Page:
Mandatory eight-year jail terms for intoxicated “single-punch killers” announced by the O’Farrell government are a positive move towards injecting fairness into sentencing.
The reform suffers from one main defect: it does not go far enough. An empirically driven and morally sound sentencing system would ensure all perpetrators of serious sexual and violent crime serve no less than five years jail.
The sentencing system is an intellectual basket case. It lacks transparency and an over-arching rationale. Our sentences are unpredictable and often flawed because there are about 300 different (mainly misguided) aggravating or mitigating variables judges can pluck out on a whim.
Common aggravating factors include breach of trust and the prevalence of an offence. Mitigating considerations include previous good character and remorse.
Nearly all of these should be abolished. Empirical studies provide no evidence that giving weight to them will advance the goals of a properly structured sentencing system.
The system should aim to achieve only four goals: reduce crime, punish criminals, minimise cost and to maintain important moral standards.
We should adopt a two-pronged punishment system — nearly all violent and sexual offenders go to jail (often for longer than now), while most other offenders rarely go the jail.
Offenders must get their “just deserts”, achieved by adopting the principle of proportionality — the pain of the punishment should equal the harm of the offence.
There should be a pre-determined grid for all offences — with mandatory jail only for crimes that cause the most distress to victims.
None of the criticisms of mandatory minimum penalties hold up when clear rationale and research inform the grid.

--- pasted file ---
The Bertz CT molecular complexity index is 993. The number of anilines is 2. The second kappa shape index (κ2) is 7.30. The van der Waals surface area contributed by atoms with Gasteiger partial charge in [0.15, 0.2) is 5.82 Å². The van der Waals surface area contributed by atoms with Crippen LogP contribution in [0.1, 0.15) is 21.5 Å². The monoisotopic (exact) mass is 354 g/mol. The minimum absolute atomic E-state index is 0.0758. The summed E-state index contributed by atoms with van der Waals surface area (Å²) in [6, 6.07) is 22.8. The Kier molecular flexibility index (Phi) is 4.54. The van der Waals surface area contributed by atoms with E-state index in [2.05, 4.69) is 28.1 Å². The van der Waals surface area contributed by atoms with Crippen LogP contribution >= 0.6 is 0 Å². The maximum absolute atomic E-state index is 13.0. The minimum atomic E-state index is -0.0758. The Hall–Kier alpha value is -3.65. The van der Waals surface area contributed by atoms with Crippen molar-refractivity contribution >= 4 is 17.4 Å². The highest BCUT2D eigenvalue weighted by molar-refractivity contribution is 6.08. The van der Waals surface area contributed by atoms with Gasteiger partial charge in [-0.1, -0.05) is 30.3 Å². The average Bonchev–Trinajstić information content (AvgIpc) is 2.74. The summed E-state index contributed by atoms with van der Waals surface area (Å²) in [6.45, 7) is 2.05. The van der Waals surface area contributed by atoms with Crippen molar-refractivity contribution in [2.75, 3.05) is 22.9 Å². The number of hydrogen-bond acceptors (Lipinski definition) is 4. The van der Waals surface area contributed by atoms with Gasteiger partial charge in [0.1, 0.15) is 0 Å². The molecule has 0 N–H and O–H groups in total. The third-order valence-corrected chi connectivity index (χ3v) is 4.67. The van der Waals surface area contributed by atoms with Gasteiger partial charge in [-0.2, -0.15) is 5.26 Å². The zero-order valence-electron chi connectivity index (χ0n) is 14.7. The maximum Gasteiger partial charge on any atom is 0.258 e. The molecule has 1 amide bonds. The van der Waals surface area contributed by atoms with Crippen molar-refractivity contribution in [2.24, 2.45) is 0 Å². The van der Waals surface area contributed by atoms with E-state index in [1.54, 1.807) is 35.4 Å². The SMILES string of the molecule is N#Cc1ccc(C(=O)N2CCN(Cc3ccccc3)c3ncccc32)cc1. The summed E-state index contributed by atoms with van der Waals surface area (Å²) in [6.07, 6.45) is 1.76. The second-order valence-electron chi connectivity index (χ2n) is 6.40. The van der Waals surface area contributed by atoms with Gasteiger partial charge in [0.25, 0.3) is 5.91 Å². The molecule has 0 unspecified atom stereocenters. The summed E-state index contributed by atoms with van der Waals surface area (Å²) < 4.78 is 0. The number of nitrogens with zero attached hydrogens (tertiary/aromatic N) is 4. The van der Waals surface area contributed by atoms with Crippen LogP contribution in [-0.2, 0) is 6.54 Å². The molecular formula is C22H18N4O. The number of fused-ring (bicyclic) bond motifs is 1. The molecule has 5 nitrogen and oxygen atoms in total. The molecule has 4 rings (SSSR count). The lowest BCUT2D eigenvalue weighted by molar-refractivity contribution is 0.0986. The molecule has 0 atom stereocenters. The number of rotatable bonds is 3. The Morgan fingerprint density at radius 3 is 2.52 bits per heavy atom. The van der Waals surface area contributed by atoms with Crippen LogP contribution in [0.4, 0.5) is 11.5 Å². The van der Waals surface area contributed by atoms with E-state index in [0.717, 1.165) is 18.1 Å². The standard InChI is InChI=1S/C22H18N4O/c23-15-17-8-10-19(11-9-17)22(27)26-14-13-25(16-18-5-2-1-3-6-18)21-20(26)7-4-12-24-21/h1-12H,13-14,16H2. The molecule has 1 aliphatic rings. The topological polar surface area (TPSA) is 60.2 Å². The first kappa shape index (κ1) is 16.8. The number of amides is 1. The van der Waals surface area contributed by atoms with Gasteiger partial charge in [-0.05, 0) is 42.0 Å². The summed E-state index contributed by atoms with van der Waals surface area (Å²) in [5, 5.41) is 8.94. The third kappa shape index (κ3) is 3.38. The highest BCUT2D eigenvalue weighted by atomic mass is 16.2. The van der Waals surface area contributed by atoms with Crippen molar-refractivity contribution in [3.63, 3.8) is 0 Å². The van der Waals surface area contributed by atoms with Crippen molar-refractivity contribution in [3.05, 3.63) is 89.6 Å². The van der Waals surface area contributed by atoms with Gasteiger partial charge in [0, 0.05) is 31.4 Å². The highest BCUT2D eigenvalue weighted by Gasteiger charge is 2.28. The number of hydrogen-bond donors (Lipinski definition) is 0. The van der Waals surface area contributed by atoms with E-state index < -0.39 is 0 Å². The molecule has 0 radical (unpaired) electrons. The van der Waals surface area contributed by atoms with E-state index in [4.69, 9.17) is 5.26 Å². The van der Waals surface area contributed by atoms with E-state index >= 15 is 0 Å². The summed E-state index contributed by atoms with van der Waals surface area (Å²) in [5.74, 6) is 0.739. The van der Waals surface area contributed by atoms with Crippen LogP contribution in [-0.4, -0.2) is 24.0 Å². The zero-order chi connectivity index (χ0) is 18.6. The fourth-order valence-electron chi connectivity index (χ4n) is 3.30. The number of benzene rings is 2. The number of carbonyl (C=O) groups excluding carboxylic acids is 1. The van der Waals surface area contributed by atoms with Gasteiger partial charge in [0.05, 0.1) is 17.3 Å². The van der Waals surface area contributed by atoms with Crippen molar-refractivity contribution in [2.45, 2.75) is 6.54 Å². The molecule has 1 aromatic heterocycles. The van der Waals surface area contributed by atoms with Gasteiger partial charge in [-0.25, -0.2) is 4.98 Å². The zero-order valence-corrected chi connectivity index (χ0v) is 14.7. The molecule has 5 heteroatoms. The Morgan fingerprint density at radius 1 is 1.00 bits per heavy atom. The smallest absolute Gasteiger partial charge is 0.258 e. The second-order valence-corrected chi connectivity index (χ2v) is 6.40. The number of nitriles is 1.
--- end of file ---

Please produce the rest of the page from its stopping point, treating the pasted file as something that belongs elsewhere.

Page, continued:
Mandatory minimum penalties are the key cause for an explosion in the US prison population — the US jails nearly five times the number of offenders as Australia.
The US problem is not the framework, but harsh penalties.
It is false to say proportionate mandatory minimum penalties will see more in jail.
Studies show serious sex and violent crimes haunt victims and the perpetrators of these crimes must go to jail.
Minor traffic offenders and welfare cheats don’t shatter lives so they won’t go to jail.
My system would cut jail numbers and guarantee those who deserve to be in jail can’t avoid it by milking the system.
The money saved by reducing jail numbers ($80,000 a year each) should be used to put more police on the streets, the only way to reduce crime.
The claim offences vary too much to enable set penalties is false — crimes are differentiated with enough precision to allow experts to set penalties that match the seriousness of the offence.
It is false to say minimum penalties are extreme because most criminal offences are already dealt with by way of formal or de facto minimum penalties.
We have mandatory penalties for drink driving and speeding — more than 80 per cent of matters are dealt with by on-the-spot fines that virtually no one challenges in court).
Perversely, we have minimums for relatively minor offences, but none for serious offences.
Mandatory jail terms for serious sexual and violent offences will not necessarily work (general deterrence does not work and most violent offenders do not reform unless the savings from the prison budget there are more police on the streets.
These serious offenders deserve longer penalties, proportionate to the seriousness of their crime.
Let’s hope the O’Farrell government’s first step will lead to more far-reaching reforms — the community should not have to prop up a primitive and unduly expensive and complex sentencing system.
Mirko Bagaric is professor and dean of Deakin University law school and co-author of Sentencing in Australia.